|Election night victory party.|
The birth of a new German political party - The Pirate Party.
Truly free elections with REAL CHOICES on the ballot and your vote actually matters . . . . what a concept!
Election Reform is Needed in America
Let's get right to it. American elections SUCK.
If an American is lucky he might live in one of the 20% of districts where there is some type of contest going on. The other 80% of voters are screwed. Their vote has no meaning. But worse, because your vote has no meaning in 80% of the districts that means 80%+ of incumbents have no fear of the voters and do what they want. That is why politicians are so arrogant.
For years polls have shown that from 30% to 40% of the voters refuse to call themselves either a Democrat or a Republican. They put themselves as "independent" only because there are no other real ballot choices available to them. The U.S. is the only democratic nation on earth with only two political parties in its legislatures.
Huge numbers of Americans on the right, middle and left feel totally unrepresented in the halls of power. Many of us envy the elections in other nations where the voters have anywhere from four to ten real political parties to choose from. Parties that can represent every possible faction or issue group in a society.
The state level elections this week in Germany are an example of the ballot freedom that we lack in the United States.
- A brand new political party entered the legislature
- Another political party lost every seat they held
- And the new legislature will have five different political parties representing the many different groups in society.
The voting system is called proportional representation. It allows people to feel that they are represented in government. If a party gets 25% of the vote it gets 25% of the seats. No games. No BS. No gerrymandering. It is an election system used all over the world from Brazil to Scotland to Japan.
Freedom. Real choices on election day. What a concept.
The birth of a new political party
As Berlin election results came in on Sunday evening, sweaty members of the Pirate Party danced arm in arm beneath a disco ball at popular club in the city's Kreuzberg district. The smell of marijuana spread through the informal party, where guests made their own sandwiches and drank bottled beer.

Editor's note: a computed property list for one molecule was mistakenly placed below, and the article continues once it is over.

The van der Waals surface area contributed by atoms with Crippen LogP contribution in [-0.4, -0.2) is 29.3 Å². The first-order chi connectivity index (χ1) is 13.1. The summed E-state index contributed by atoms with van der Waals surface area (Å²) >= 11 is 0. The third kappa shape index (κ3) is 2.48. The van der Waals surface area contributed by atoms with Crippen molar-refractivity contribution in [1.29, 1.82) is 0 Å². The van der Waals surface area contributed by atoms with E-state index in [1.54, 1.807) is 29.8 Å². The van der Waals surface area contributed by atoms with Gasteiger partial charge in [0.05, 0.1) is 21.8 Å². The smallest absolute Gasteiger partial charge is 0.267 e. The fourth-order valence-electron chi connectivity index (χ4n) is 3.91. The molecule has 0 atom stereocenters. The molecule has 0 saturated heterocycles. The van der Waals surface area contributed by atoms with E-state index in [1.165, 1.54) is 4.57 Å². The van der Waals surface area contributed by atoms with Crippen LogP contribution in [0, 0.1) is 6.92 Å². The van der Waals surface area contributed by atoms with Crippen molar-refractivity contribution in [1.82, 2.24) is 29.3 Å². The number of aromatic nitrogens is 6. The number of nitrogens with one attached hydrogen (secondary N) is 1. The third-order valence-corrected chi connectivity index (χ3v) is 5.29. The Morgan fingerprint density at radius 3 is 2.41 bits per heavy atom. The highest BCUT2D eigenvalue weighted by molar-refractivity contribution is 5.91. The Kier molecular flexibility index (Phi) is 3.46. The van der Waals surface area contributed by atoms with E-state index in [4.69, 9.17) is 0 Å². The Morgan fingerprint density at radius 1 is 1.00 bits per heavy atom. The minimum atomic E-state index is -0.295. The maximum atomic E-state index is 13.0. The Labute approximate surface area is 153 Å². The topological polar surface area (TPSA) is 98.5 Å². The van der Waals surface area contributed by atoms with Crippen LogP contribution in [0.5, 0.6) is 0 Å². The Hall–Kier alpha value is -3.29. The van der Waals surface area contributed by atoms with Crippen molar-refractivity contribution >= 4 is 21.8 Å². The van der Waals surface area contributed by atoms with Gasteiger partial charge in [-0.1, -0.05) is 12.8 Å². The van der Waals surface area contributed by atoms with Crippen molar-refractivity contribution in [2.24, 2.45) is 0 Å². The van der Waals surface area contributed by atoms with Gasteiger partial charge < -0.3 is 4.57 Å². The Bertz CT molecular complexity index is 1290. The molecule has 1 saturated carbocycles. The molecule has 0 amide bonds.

"I can't believe it," said newly elected parliamentarian Christopher Lauer as he fell onto a sofa, sending a message of thanks out via his Twitter account for the 8.9 percent of voter support. "It is breathtaking, a surreal feeling, because there is nothing that compares to this," says Spiegel Online.
Standing before the television screen, the leader of the Pirate Party, Sebastian Nerz, called the historic moment "cool."
"It's the first time since the 1980s that a new political power has come onto the stage," he said.
| Free Democrat Party lead candidate |
for Berlin, Christoph Meyer.
The FDP lost all their seats.
Indeed, the support for the party -- founded in 2006 on a civil liberties platform that focused on Internet freedoms -- was sensational. Not only will the Pirate Party enter a regional government for the first time, but its far surpassed the five percent hurdle needed for parliamentary representation. The success was so unexpected that the party had only put 15 candidates on its list of nominations. Had their support been just a little higher, some of their seats would have remained empty because post-election nominations of candidates isn't allowed.
It's an amateur mistake, but the young party is honest about their growing pains. "Of course we are amateurs," said lead candidate Andreas Baum. "It would be senseless to deny it." It doesn't seem to matter that his press representative doesn't know her mobile phone number and has no business cards yet. "We are visionary, but practical," he adds.
But it was precisely this approach that proved successful for the Pirate Party. Their humorous campaign posters, with slogans like "Privatize religion," were the work of party members, not an advertising company. All of the city-state's some 1,000 members were encouraged to take part.
The Pirate Party sees itself as the antipode to Chancellor Angela Merkel's conservative Christian Democrats.
"We want more freedom," says Pavel Mayer, an IT businessman and the party's third parliamentary candidate. The Pirate Party believes that "people are intelligent and full of goodwill," he adds.
Their election success is due in part to the weaknesses of the other parties, he says. During the campaign, more established parties, including the once rebellious Greens, mocked the Pirate Party. Green candidate Renate Künast said the Greens would "resocialize" the Pirate Party to keep them from running in the next election. Center-left Social Democrat Klaus Wowereit, who won his third term as mayor in the election, warned Berliners against "voting out of pure protest" for the new party and criticized their "totally unclear profile" in an interview with Bild am Sonntag.
|Democracy in Action.|
The state legislature of Berlin uses proportional representation resulting in five political parties holding power and representing the many different interest groups of society.
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